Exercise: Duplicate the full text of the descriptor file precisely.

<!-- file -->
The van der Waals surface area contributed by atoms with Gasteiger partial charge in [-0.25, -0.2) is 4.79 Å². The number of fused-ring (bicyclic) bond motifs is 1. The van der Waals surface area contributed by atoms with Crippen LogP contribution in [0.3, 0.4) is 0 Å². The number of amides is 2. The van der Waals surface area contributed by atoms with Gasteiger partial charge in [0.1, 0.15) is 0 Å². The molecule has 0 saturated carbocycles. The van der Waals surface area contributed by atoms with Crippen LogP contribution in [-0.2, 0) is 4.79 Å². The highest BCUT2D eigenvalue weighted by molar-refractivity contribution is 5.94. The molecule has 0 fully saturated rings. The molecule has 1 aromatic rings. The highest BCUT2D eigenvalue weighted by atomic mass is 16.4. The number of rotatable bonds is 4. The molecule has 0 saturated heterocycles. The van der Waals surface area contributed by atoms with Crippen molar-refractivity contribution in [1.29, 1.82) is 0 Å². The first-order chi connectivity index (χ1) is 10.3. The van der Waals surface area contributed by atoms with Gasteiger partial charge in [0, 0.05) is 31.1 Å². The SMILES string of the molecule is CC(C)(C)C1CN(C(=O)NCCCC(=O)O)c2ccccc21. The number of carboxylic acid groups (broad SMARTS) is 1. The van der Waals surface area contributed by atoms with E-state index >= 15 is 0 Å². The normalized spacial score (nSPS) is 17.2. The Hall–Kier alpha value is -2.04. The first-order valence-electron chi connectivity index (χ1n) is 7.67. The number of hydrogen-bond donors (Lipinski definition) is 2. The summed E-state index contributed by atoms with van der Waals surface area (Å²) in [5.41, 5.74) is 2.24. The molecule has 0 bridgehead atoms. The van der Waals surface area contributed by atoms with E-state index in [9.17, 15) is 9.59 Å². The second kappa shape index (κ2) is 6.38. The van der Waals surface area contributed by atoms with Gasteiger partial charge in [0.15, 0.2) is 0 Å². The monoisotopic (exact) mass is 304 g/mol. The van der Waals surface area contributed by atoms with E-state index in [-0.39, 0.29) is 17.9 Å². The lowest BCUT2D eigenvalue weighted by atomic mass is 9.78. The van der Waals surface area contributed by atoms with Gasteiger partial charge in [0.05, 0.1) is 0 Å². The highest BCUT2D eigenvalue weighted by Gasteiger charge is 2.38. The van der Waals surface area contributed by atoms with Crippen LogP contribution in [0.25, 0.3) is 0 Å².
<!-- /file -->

The van der Waals surface area contributed by atoms with Gasteiger partial charge in [-0.25, -0.2) is 4.79 Å². The number of fused-ring (bicyclic) bond motifs is 1. The van der Waals surface area contributed by atoms with Crippen LogP contribution in [0.3, 0.4) is 0 Å². The number of amides is 2. The van der Waals surface area contributed by atoms with Gasteiger partial charge in [0.1, 0.15) is 0 Å². The molecule has 0 saturated carbocycles. The van der Waals surface area contributed by atoms with Crippen LogP contribution in [-0.2, 0) is 4.79 Å². The highest BCUT2D eigenvalue weighted by molar-refractivity contribution is 5.94. The molecule has 0 fully saturated rings. The molecule has 1 aromatic rings. The highest BCUT2D eigenvalue weighted by atomic mass is 16.4. The number of rotatable bonds is 4. The molecule has 0 saturated heterocycles. The van der Waals surface area contributed by atoms with Crippen molar-refractivity contribution in [1.29, 1.82) is 0 Å². The first-order chi connectivity index (χ1) is 10.3. The van der Waals surface area contributed by atoms with Gasteiger partial charge in [0, 0.05) is 31.1 Å². The SMILES string of the molecule is CC(C)(C)C1CN(C(=O)NCCCC(=O)O)c2ccccc21. The number of carboxylic acid groups (broad SMARTS) is 1. The van der Waals surface area contributed by atoms with E-state index >= 15 is 0 Å². The normalized spacial score (nSPS) is 17.2. The Hall–Kier alpha value is -2.04. The first-order valence-electron chi connectivity index (χ1n) is 7.67. The number of hydrogen-bond donors (Lipinski definition) is 2. The summed E-state index contributed by atoms with van der Waals surface area (Å²) in [5.41, 5.74) is 2.24. The molecule has 0 bridgehead atoms. The van der Waals surface area contributed by atoms with E-state index in [9.17, 15) is 9.59 Å². The second kappa shape index (κ2) is 6.38. The van der Waals surface area contributed by atoms with Gasteiger partial charge in [0.15, 0.2) is 0 Å². The monoisotopic (exact) mass is 304 g/mol. The van der Waals surface area contributed by atoms with E-state index in [-0.39, 0.29) is 17.9 Å². The lowest BCUT2D eigenvalue weighted by atomic mass is 9.78. The van der Waals surface area contributed by atoms with Gasteiger partial charge in [0.05, 0.1) is 0 Å². The highest BCUT2D eigenvalue weighted by Gasteiger charge is 2.38. The van der Waals surface area contributed by atoms with Crippen LogP contribution in [0.25, 0.3) is 0 Å².